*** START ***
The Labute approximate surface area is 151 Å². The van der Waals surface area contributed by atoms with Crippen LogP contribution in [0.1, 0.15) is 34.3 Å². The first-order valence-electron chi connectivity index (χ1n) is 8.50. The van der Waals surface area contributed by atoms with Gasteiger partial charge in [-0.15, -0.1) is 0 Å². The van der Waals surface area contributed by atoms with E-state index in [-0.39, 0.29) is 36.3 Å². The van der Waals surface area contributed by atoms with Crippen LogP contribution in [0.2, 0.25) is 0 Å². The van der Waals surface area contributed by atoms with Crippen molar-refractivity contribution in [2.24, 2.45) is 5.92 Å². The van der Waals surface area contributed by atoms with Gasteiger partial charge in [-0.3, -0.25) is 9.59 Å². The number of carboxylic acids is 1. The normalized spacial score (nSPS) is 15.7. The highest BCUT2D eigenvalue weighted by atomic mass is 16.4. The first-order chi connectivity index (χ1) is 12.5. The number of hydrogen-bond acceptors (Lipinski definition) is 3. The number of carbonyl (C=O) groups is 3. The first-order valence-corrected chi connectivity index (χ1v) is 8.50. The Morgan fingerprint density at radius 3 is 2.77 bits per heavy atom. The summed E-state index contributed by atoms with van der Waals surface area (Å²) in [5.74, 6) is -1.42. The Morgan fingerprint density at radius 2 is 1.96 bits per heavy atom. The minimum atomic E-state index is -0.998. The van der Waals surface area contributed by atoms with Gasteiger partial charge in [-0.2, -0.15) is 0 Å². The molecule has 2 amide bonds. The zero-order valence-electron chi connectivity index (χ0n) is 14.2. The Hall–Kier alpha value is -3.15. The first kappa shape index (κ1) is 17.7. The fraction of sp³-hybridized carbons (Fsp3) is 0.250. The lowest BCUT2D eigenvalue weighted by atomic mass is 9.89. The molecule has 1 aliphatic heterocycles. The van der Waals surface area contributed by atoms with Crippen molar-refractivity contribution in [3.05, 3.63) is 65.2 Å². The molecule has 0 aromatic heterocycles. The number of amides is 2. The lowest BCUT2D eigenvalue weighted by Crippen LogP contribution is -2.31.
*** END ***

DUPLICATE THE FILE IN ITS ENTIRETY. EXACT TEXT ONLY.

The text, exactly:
The Labute approximate surface area is 151 Å². The van der Waals surface area contributed by atoms with Crippen LogP contribution in [0.1, 0.15) is 34.3 Å². The first-order valence-electron chi connectivity index (χ1n) is 8.50. The van der Waals surface area contributed by atoms with Gasteiger partial charge in [-0.15, -0.1) is 0 Å². The van der Waals surface area contributed by atoms with E-state index in [-0.39, 0.29) is 36.3 Å². The van der Waals surface area contributed by atoms with Crippen LogP contribution in [0.2, 0.25) is 0 Å². The van der Waals surface area contributed by atoms with Crippen molar-refractivity contribution in [2.24, 2.45) is 5.92 Å². The van der Waals surface area contributed by atoms with Gasteiger partial charge in [-0.3, -0.25) is 9.59 Å². The number of carboxylic acids is 1. The normalized spacial score (nSPS) is 15.7. The highest BCUT2D eigenvalue weighted by atomic mass is 16.4. The first-order chi connectivity index (χ1) is 12.5. The number of hydrogen-bond acceptors (Lipinski definition) is 3. The number of carbonyl (C=O) groups is 3. The first-order valence-corrected chi connectivity index (χ1v) is 8.50. The Morgan fingerprint density at radius 3 is 2.77 bits per heavy atom. The summed E-state index contributed by atoms with van der Waals surface area (Å²) in [5.74, 6) is -1.42. The Morgan fingerprint density at radius 2 is 1.96 bits per heavy atom. The minimum atomic E-state index is -0.998. The van der Waals surface area contributed by atoms with Gasteiger partial charge in [-0.2, -0.15) is 0 Å². The molecule has 2 amide bonds. The zero-order valence-electron chi connectivity index (χ0n) is 14.2. The Hall–Kier alpha value is -3.15. The first kappa shape index (κ1) is 17.7. The fraction of sp³-hybridized carbons (Fsp3) is 0.250. The lowest BCUT2D eigenvalue weighted by atomic mass is 9.89. The molecule has 1 aliphatic heterocycles. The van der Waals surface area contributed by atoms with Crippen molar-refractivity contribution in [3.05, 3.63) is 65.2 Å². The molecule has 0 aromatic heterocycles. The number of amides is 2. The lowest BCUT2D eigenvalue weighted by Crippen LogP contribution is -2.31.